"I remained in the middle of the road . . . . While sitting here on my horse two horsemen, from the direction of the enemy, came up the road at a full gallop. They rode right up to me and halted, one on either side. It was now quite dark, yet I saw that they were Yankees, and I further saw that they had their carbines unslung . . . . They covered me with their guns, the muzzles not more than a foot from my breast. I thought my time had come, yet I put on a bold front . . . . So, says I, to the one on my right: 'What command do you belong to?' He replied: 'The First Vermont.' I turned to the other with the same question and received a like answer. I said: 'I too belong to that regiment. Hold on here awhile, there are some rebels just down the road there a little, and soon we will have some fun.' To allay their suspicions I continued to talk, and during all the time was attempting to draw my pistol. As it often happens on critical occasions something gets wrong, so at this time my pistol got hung in the holster. Expecting every moment for a bullet to go crashing through my body, I had to continue talking . . . . This talking not only deceived them, but so misled [my] Adjutant and my friends nearby, that they did not come to my relief. At last I goy my pistol drawn, and at the click of the lock, instead of firing, they both turned to run. I fired on them and emptied one saddle; the shot at the other one missed."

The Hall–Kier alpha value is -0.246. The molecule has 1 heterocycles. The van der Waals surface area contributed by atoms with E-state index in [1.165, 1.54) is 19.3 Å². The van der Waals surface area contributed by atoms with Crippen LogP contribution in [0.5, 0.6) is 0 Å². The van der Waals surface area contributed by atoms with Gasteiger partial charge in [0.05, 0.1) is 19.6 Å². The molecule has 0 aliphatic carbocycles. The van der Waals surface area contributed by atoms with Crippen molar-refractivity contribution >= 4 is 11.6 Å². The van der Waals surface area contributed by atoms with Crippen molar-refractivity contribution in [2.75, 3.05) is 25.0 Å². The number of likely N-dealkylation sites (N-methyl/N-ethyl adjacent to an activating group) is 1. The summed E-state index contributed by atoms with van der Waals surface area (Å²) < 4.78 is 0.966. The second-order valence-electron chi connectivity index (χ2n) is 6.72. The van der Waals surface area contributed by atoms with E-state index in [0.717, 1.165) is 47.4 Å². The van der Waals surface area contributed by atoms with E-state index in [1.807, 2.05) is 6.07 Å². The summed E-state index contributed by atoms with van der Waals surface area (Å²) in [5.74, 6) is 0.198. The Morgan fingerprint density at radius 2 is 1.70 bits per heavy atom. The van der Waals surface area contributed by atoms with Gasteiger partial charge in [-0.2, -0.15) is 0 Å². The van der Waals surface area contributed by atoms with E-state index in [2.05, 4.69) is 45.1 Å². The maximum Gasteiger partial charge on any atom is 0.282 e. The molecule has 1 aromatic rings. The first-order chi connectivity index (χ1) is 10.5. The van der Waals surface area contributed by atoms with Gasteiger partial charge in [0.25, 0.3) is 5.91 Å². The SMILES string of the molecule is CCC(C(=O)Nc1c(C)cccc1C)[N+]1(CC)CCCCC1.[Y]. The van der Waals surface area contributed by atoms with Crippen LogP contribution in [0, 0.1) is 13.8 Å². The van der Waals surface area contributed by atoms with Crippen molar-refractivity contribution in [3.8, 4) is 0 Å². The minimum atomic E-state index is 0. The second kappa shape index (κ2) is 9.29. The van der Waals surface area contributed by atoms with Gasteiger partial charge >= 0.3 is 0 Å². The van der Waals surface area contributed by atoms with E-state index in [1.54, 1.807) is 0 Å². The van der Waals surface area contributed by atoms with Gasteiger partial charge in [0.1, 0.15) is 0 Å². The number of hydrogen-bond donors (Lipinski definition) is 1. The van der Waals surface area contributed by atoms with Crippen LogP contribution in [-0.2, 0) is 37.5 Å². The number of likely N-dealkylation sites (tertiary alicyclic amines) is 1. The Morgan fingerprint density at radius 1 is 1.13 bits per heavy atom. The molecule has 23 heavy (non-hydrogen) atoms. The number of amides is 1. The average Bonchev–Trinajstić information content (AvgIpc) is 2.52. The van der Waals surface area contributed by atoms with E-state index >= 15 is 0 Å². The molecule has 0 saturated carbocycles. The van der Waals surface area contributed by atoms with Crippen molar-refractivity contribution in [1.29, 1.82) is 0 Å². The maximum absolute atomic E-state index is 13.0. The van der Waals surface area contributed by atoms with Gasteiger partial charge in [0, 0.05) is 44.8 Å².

Col. W. H. Cheek, 9th North Carolina Regiment (1st N.C. Cavalry), Barrington's Brigade, W.H.F. Lee's Division, Fitzhugh Lee's Corps, Army of Northern Virginia, describing an incident during the Battle of Five Forks, Virginia, Appomattox Campaign, April 1, 1865. (Battle Result: Union Victory Estimated Casualties: 3,780 total).

"It was then an insignificant court-house village. It is now an historic place, for there . . . the Army of Northern Virginia ceased to contend with the armies of the United States, and General Lee on that day accepted the terms of surrender offered by General Grant . . . . The emotions of that scene a great general and his brave, faithful soldiers weeping farewell to each other cannot be described. The soldier-victors were generous and gave rations to the half-starving Confederates without any insulting taunts. Would that the same could be said of the political victors who controlled affairs at Washington."
  Capt. Neill W. Ray, 6th North Carolina Regiment, Lewis's Brigade, Early's Division, Gordon's Corps, Army of Northern Virginia, describing the surrender of Gen. Robert E. Lee's Confederate army at Appomattox Court House, Virginia, Appomattox Campaign, April 9, 1865. (Battle Result: Union Victory Estimated Casualties: 700 total; 27,805 Confederate Soldiers Paroled).

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In Their Own Words ...

R. H. Bacot Letter - CSS Neuse